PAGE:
"Now there is another task," said the Tsar smilingly. "Have each of your wives weave a rug by to-morrow." Tsarevitch Ivan came back to his home. There was no smile on his face and his brow was clouded. "C-R-O-A-K! C-R-O-A-K! Dear Tsarevitch Ivan, my husband and master, why so troubled again? Was not father pleased?" "How can I be otherwise? The Tsar, my father, has ordered a rug by to-morrow."
He now wished to see the three wives of his handsome sons, and they were to present their brides on the next day. The Tsarevitch Ivan returned home. Cloudy was his brow, more cloudy than before. "C-R-O-A-K! C-R-O-A-K! Tsarevitch, my dear husband and master, why so sad? Hast thou heard anything unpleasant at the palace?" "Unpleasant enough, indeed!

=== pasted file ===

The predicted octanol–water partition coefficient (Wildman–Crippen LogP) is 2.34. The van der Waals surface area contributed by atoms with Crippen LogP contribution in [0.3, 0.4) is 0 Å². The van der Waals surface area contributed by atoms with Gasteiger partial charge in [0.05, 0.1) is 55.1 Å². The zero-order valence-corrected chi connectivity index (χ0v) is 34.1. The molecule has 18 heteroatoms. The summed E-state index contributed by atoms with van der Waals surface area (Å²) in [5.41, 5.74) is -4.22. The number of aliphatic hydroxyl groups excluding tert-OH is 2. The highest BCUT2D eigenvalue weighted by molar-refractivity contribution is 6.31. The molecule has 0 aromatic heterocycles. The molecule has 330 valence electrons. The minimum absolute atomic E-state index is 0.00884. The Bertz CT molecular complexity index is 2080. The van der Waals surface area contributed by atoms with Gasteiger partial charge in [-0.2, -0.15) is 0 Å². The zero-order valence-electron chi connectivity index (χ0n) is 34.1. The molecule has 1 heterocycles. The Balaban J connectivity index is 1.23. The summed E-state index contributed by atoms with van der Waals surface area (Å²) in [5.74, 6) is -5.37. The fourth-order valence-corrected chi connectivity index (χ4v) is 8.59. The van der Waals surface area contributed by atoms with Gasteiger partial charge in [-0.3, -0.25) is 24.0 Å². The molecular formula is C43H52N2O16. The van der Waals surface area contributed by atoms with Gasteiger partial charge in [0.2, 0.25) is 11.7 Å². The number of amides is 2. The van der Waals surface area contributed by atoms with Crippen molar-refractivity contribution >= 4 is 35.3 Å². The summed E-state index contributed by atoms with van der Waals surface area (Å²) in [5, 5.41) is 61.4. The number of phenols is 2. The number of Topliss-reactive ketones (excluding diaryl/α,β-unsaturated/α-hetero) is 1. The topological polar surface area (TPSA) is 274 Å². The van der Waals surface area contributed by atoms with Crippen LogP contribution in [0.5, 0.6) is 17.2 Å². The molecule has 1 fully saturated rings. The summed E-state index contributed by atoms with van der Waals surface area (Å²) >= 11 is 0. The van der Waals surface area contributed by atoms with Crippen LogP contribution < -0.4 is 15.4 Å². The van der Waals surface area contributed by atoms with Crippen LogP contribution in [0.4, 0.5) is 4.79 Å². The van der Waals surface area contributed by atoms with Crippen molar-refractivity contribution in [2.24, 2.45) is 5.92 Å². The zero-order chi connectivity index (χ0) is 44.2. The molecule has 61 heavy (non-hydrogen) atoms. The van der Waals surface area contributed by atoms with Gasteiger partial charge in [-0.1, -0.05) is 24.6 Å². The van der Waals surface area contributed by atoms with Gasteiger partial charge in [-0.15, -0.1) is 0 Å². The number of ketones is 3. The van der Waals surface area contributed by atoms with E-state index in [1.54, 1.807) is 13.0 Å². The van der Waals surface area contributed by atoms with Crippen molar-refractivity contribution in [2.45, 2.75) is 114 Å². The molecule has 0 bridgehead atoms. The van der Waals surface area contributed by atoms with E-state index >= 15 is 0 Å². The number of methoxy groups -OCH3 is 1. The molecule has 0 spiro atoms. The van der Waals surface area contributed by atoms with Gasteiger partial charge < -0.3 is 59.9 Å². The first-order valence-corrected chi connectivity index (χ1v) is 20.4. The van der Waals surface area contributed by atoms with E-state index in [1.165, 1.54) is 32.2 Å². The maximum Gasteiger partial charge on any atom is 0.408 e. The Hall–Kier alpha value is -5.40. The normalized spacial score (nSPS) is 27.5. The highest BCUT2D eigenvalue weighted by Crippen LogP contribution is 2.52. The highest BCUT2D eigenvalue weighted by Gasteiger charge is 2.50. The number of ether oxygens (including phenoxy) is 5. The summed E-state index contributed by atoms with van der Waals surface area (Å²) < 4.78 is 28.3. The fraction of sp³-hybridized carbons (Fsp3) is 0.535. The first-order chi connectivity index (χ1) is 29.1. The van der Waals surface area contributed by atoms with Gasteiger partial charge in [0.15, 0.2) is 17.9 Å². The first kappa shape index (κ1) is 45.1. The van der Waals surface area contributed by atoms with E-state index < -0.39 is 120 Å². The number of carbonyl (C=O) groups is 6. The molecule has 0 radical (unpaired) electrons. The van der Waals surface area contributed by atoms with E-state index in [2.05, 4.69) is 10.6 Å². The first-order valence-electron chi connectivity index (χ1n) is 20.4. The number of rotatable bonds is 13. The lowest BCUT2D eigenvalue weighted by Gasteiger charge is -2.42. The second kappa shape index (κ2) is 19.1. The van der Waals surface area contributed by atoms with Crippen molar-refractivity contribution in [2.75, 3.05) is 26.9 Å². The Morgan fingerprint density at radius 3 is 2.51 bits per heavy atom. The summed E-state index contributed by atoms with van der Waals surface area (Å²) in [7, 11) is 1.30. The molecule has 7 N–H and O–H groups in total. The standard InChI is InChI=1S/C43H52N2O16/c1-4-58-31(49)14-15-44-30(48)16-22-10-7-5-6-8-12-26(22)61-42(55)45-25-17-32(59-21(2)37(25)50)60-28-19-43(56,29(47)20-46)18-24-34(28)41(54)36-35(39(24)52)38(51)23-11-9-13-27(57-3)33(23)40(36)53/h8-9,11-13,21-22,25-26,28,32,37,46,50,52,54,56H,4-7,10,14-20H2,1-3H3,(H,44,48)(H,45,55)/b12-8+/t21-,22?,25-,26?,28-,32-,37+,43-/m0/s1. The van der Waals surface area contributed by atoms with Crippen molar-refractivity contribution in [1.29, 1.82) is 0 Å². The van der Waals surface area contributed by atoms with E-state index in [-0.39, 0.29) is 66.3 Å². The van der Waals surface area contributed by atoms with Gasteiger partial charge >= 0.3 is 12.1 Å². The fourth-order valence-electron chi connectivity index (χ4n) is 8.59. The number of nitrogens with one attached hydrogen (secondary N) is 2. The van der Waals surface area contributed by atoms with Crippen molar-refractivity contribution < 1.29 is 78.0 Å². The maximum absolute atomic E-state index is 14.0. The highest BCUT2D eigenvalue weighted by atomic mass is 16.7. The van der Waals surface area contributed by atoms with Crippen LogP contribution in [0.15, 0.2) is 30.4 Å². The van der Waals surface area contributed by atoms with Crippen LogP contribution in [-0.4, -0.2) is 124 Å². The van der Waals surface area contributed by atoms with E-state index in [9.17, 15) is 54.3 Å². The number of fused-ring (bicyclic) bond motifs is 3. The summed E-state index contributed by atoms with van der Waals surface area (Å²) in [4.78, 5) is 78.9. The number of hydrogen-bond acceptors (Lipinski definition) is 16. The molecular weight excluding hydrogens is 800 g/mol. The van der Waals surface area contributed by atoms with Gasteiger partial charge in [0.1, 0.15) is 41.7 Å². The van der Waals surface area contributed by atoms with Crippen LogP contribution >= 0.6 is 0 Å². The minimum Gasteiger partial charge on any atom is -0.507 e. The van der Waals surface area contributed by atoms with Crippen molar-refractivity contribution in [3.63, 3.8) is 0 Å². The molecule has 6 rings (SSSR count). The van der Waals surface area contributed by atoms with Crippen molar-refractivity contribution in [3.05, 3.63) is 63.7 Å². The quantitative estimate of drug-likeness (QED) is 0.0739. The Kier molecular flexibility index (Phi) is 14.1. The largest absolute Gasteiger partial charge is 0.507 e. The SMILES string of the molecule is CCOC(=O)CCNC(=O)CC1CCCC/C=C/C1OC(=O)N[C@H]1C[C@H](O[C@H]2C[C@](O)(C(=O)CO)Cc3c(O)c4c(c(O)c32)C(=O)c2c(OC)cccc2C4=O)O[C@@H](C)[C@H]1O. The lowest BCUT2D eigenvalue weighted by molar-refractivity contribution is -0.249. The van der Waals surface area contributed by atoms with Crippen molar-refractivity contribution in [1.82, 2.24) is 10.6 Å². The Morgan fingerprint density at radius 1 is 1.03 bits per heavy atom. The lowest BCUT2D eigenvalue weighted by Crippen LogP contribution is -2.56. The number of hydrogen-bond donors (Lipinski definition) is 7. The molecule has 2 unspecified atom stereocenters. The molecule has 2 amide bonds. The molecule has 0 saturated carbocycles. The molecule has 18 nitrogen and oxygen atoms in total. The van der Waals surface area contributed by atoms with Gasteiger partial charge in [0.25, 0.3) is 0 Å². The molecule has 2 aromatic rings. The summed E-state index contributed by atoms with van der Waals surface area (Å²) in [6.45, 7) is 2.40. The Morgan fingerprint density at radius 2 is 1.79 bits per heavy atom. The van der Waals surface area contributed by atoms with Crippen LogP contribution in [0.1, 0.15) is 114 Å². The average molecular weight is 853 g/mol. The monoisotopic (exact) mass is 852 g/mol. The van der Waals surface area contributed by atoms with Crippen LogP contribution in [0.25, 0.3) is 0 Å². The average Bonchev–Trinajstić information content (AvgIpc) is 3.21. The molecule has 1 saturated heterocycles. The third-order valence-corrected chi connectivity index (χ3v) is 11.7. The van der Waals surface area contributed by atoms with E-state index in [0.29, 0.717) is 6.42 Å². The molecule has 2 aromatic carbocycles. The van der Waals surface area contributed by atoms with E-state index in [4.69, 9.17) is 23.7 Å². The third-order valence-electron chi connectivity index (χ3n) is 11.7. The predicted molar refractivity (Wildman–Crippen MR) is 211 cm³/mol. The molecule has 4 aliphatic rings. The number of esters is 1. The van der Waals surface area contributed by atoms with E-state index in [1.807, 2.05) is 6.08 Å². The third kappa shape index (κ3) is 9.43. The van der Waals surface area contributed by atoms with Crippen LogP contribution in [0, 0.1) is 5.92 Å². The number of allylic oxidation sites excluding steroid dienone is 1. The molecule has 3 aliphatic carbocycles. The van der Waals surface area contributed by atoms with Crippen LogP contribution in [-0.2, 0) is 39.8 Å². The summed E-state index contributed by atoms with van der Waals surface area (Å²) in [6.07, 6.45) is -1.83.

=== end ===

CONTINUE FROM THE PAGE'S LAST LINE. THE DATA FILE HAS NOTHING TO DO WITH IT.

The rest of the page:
There was no smile on his face, and his brow was clouded. "C-R-O-A-K! C-R-O-A-K! Dear husband of mine, Tsarevitch Ivan, why so sad?" gently asked the frog. "Was there anything disagreeable in the palace?" "Disagreeable indeed," answered Ivan Tsarevitch; "the Tsar, my father, wants you to bake a loaf of white bread by to-morrow." "Do not worry, Tsarevitch.